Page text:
NPS MedicineWise says the announcement of additional funding is much needed considering antibiotic prescribing rates in some areas of practice remain particularly high
Health Minister Greg Hunt has announced the Federal government will invest $5.9 million from the Medical Research Future Fund (MRFF) into tackling the threat of microorganisms such as bacteria, viruses or parasites becoming resistant to standard medical treatments.
“Australia has one of the highest rates of antibiotic use in the world and rates of resistance to some common antibiotics are increasing globally,” warns Minister Hunt.
“Infections are becoming increasingly difficult to treat, leaving healthcare professionals with limited – or in some instances zero – treatment options.
“Commercial returns on the discovery and development of new antibiotics is relatively low, so it is an area of research that doesn’t attract sufficient private sector investment,” he explains.
Dr Jonathan Dartnell, Clinical Governance & Program Development Manager, Program & Product Development at NPS MedicineWise says the additional funding is “very welcome”.
“Our experience and international experience shows that the challenge of addressing the growing problem of antimicrobial resistance requires a long-term commitment across different sectors to achieve sustained and significant improvements,” Dr Dartnell tells AJP.
“A large proportion of antibiotic use in Australia is in primary care and therefore we need to ensure proportionate efforts are directed to support antimicrobial stewardship in primary care.”
He points out that NPS MedicineWise has implemented educational programs over several years to support GPs and community pharmacists in antimicrobial stewardship.
“We have also implemented community awareness and education campaigns during the cold and flu season. As a result of this work we have seen improvements in consumer understanding as well as reductions in rates of antibiotic prescribing.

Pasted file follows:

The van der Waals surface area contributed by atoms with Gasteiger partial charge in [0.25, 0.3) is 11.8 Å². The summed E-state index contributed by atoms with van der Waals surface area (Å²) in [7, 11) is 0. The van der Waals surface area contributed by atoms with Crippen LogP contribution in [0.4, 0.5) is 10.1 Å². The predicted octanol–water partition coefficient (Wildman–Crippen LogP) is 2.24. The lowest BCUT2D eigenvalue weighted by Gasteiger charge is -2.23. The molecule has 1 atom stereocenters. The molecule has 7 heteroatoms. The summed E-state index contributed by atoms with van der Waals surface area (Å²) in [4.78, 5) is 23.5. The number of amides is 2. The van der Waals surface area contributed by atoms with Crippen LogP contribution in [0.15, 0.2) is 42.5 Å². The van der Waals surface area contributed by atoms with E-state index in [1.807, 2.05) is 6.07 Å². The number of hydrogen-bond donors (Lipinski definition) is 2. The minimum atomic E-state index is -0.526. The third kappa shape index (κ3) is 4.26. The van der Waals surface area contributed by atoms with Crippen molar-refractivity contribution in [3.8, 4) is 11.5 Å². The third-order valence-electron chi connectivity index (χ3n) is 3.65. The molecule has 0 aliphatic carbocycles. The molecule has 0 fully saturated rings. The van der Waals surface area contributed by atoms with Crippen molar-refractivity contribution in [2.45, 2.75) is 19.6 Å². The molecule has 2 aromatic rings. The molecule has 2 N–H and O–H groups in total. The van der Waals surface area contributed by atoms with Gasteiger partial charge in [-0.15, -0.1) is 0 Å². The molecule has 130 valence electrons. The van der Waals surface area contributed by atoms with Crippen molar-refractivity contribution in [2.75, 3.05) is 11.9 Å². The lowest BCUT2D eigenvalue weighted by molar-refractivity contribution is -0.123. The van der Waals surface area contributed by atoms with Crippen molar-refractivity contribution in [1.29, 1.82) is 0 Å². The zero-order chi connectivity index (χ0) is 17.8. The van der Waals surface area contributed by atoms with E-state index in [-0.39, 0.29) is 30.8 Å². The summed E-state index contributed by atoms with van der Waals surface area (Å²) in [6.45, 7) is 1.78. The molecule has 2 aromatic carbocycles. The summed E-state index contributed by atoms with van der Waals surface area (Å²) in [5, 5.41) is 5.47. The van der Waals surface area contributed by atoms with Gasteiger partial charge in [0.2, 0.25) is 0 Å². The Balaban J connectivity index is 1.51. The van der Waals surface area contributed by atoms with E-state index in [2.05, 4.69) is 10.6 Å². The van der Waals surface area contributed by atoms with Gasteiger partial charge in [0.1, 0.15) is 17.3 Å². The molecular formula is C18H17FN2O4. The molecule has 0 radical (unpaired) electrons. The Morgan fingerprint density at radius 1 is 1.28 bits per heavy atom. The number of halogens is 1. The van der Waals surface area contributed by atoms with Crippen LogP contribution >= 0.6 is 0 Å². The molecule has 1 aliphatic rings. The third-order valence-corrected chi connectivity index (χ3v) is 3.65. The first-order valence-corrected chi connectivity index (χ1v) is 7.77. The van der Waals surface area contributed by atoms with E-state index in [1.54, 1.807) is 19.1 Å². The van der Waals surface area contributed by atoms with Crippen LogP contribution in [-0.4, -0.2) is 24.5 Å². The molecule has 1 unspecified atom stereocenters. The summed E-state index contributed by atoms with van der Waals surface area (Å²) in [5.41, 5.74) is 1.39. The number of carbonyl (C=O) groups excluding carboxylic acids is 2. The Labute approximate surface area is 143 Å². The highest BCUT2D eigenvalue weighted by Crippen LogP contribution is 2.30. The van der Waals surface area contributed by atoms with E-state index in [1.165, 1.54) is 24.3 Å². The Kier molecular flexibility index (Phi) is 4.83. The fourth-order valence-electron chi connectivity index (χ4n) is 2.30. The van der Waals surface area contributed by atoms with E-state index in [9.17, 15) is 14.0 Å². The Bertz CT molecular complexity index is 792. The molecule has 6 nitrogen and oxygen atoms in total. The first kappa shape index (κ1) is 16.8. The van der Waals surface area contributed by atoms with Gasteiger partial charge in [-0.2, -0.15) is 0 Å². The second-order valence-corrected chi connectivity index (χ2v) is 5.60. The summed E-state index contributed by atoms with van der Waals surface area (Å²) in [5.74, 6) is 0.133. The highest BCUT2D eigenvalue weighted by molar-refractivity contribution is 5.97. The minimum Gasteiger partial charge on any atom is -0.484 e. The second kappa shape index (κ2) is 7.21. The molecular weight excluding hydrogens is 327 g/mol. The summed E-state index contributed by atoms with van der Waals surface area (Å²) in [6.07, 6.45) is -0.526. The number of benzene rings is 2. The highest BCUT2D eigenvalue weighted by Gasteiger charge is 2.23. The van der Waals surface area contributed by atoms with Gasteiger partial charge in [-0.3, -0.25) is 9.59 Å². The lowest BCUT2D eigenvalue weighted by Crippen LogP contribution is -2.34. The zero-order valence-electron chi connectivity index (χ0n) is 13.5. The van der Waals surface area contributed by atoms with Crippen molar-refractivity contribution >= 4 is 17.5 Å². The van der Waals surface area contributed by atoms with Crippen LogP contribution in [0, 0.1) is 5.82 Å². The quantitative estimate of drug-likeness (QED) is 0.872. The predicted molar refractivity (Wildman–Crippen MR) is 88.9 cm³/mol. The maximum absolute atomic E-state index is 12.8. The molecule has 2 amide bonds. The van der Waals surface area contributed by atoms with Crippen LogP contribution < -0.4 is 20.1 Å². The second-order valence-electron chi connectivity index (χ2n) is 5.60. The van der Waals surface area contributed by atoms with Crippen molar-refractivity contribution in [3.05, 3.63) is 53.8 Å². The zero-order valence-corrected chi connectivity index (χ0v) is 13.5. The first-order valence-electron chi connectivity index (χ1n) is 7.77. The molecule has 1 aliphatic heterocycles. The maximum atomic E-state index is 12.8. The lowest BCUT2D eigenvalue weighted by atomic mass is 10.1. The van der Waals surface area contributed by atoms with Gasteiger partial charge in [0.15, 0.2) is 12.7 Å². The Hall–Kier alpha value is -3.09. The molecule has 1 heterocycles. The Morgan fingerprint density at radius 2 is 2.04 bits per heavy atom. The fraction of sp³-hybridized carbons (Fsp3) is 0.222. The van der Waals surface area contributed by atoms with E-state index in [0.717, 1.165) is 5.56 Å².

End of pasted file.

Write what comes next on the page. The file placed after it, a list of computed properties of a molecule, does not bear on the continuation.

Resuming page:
“Yet, rates of antibiotic prescribing in some areas of practice, especially for upper respiratory infections remain high.”
Minister Hunt says the antimicrobial research will include a focus on knowledge gaps in relation to the development and spread of resistance; and the development of new technologies, therapies, policies and approaches to prevent, detect and respond to resistance.
Dr Dartnell says some questions that might be addressed with this funding include:
- What are acceptable rates of antibiotic prescribing for different respiratory tract infections in different settings?
- Can we establish, using real world data, an effective means to monitor the benefits and harms of using and not using antibiotics for different upper respiratory tract infections? (As we reduce rates of antibiotic prescribing, GPs need to be assured that the consequence is not an increase in rates of serious complications from infections.)
- In some areas of antimicrobial stewardship in primary care, Australia has performed very well. For example, using PBS restriction criteria, Australia has managed to effectively control the rates of fluoroquinolone prescribing, and consequently, rates of fluoroquinolone resistance have remained relatively low. What would happen if we applied new levels of restriction to other more commonly used antibiotics?
- How can we reduce the diagnostic uncertainty faced by GPs? Is it possible to introduce near-patient testing to reduce some of this uncertainty?